Hmmm….. I agree with this, overall. But I think there’s more to say here. It’s mostly the use of the words “professionalism,” “expertise,” and “experts” that I think are under-theorized here. First of all, a major part of D.A. Miller’s argument is that detective novels engage in a disavowal of professional crime-solvers, like the police, in favor of their amateur supplements. This is part of what establishes the normativity of surveillance in these novels. Police presence = disruptive, abnormal. Robert Audley or Franklin Blake = normal (and normative). So, I’m not sure that sensation novels really do “install a new professionalism or expertise.” I think the entire point of characters like Robert Audley and Franklin Blake and Magdalen Vanstone is that they are unprofessional and amateur–not experts at all. However, I have argued in other papers that Robert Audley, specifically, does gain expertise over the course of Lady Audley’s Secret (and I think I’ve run across an article that argues much the same thing). However, the novel is, in that sense, a bildungsroman that charts his development and professionalization. Brantlinger partially acknowledges this point: “the detectives in [sensation novels], for example, are often not Auden’s ‘genius from outside,’ but a character or characters directly involved in the story” (157). This is part of my point about Robert Audley’s professionalization: he is only motivated to act as a detective because he’s profoundly inside and involved in the story. As a barrister, he could have been the “genius from outside” in a number of other stories–but only affective bonds can prompt him to act. But Brantlinger concludes this particular point by writing: “In sensation and later mystery-detective novels, however, just as the intractable problem of evil is reduced to a neatly soluble puzzle on a personal level, so the search for self-knowledge is short-circuited” (157). I’m not sure about this. I think that Robert Audley’s narrative is similar to a bildungsroman–I’m not saying it is a bildungsroman, but I think it capitalizes (literally) on that structure–so maybe the search for self-knowledge is short-circuited…. but maybe the search for self-knowledge in a lot of these narratives is similarly short-circuited. I don’t know–I’ll have to examine this some more. The point is that many sensational detectives only become professionalized through the process of solving the crime–and they reach the closure of self-knowledge in these texts precisely because they are solving mysteries intimately connected with their own identities. So, yes, they are expert readers, but only in the way anyone might be an expert reader of her own life. As readers of the book of reality, I think many of them are profoundly amateur, especially when compared to a real “expert” like Sherlock Holmes.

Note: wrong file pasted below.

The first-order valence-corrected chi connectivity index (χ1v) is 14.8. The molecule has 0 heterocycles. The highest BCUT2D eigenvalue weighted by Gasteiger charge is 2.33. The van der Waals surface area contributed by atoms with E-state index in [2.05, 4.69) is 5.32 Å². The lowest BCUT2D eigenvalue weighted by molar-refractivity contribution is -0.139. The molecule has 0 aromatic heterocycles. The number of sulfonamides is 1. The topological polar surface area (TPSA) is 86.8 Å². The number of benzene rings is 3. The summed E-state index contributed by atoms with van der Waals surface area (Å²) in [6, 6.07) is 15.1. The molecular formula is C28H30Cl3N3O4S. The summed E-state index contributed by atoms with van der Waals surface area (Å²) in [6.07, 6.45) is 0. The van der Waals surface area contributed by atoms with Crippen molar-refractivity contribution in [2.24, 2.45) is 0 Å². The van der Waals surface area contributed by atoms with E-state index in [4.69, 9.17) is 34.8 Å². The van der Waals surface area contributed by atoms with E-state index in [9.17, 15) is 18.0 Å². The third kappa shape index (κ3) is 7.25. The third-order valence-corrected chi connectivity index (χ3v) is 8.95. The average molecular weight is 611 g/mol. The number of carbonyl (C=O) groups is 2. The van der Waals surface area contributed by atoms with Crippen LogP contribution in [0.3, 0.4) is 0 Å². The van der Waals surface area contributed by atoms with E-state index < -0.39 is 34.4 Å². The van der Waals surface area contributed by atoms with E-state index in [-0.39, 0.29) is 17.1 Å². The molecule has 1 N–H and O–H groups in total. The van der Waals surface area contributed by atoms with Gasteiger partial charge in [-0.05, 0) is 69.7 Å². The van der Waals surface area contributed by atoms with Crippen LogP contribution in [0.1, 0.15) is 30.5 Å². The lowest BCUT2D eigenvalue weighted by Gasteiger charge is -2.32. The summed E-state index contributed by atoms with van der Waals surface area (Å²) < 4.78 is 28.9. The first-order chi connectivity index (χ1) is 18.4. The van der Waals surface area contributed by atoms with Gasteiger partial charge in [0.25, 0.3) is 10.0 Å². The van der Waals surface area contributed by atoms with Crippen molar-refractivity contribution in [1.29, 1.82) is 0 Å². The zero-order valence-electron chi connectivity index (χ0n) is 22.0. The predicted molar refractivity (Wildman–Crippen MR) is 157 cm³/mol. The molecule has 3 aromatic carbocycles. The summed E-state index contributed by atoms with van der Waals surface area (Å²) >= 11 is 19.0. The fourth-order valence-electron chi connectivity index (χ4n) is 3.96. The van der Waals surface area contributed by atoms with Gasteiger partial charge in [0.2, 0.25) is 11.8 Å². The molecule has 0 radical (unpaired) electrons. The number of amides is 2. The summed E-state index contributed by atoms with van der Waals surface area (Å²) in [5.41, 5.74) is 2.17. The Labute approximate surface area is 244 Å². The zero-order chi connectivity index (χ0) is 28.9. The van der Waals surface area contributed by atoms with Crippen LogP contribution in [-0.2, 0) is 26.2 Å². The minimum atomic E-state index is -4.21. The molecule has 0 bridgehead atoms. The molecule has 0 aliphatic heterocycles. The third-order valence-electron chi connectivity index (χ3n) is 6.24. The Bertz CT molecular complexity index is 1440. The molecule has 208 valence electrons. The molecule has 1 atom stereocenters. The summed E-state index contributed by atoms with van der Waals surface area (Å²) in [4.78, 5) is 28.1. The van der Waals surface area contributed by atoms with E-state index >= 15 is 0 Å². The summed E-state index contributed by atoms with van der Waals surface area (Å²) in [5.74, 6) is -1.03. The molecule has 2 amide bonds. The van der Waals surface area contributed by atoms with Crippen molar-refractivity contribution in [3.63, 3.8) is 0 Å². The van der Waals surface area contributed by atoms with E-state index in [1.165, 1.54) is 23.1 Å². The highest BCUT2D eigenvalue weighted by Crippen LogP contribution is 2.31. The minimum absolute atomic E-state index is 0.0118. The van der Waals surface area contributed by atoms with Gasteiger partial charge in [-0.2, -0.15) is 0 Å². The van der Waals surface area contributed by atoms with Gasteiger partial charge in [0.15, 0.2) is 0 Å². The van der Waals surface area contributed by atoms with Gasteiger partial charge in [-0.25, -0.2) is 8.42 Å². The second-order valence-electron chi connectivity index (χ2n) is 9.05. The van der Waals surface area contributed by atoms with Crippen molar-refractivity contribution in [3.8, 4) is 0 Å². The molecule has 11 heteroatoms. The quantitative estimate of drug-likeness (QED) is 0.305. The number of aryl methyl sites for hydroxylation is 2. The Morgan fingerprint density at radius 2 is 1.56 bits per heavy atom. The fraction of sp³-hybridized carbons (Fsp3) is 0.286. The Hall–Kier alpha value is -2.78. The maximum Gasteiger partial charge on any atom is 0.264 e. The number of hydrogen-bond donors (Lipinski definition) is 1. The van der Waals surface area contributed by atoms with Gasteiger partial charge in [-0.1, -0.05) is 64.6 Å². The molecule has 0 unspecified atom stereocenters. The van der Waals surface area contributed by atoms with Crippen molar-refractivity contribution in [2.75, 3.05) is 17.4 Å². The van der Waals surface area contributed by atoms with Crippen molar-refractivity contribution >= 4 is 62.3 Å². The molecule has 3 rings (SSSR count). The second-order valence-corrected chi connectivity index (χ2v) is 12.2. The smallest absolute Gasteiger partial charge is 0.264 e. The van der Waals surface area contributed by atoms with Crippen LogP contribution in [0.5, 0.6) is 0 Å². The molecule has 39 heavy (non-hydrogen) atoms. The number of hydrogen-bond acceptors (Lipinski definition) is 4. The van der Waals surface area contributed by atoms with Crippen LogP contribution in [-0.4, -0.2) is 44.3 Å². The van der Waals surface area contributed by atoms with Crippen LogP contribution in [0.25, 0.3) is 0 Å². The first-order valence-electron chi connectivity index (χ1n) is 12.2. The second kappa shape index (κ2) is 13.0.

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Lady Audley Book Illustration

Lady Audley Book Illustration

This is an illustration from the 11 April 1863 part issue of Lady Audley’s Secret entitled “Talboys Gazing at Lady Audley’s Picture.” Given my discussion of ekphrasis in Lady Audley’s Secret, this is an absolutely bizarre illustration. My conference paper already discusses some of the competing temporalities in the novel’s ekphrastic description of her portrait, but I haven’t really discussed this picture of a picture in a novel. Ekphrasis cubed? The level of meta- in this illustration is almost too much to handle. This is a picture of a picture of Lady Audley, being watched by George Talboys, who is being watched by Robert Audley, the entire scene of which is being looked at by…. me, at the moment… And the only thing I can’t really see in this picture is Lady Audley’s portrait–the illustration seems to refer me to the text it accompanies for a “view” of the portrait. So the illustration instructs me to go along with Robert Audley, and gaze at a gaze. George is clearly the focal point, the tip of the triangle constructed by my line of vision and Robert Audley’s. Or is Robert looking beyond George, at the portrait of Lady Audley? He’s conveniently hiding in the shadows, so we can’t tell. One of the points here, though, is that this is what ekphrasis does: it freezes the viewer, while the picture moves. This is a picture of frozen viewers, which nonetheless actively directs us back to the moving picture on the printed page. (And in an odd side note, the far right side of the illustration seems to contain one or two framed pictures that ARE oriented toward us–what’s up with that?)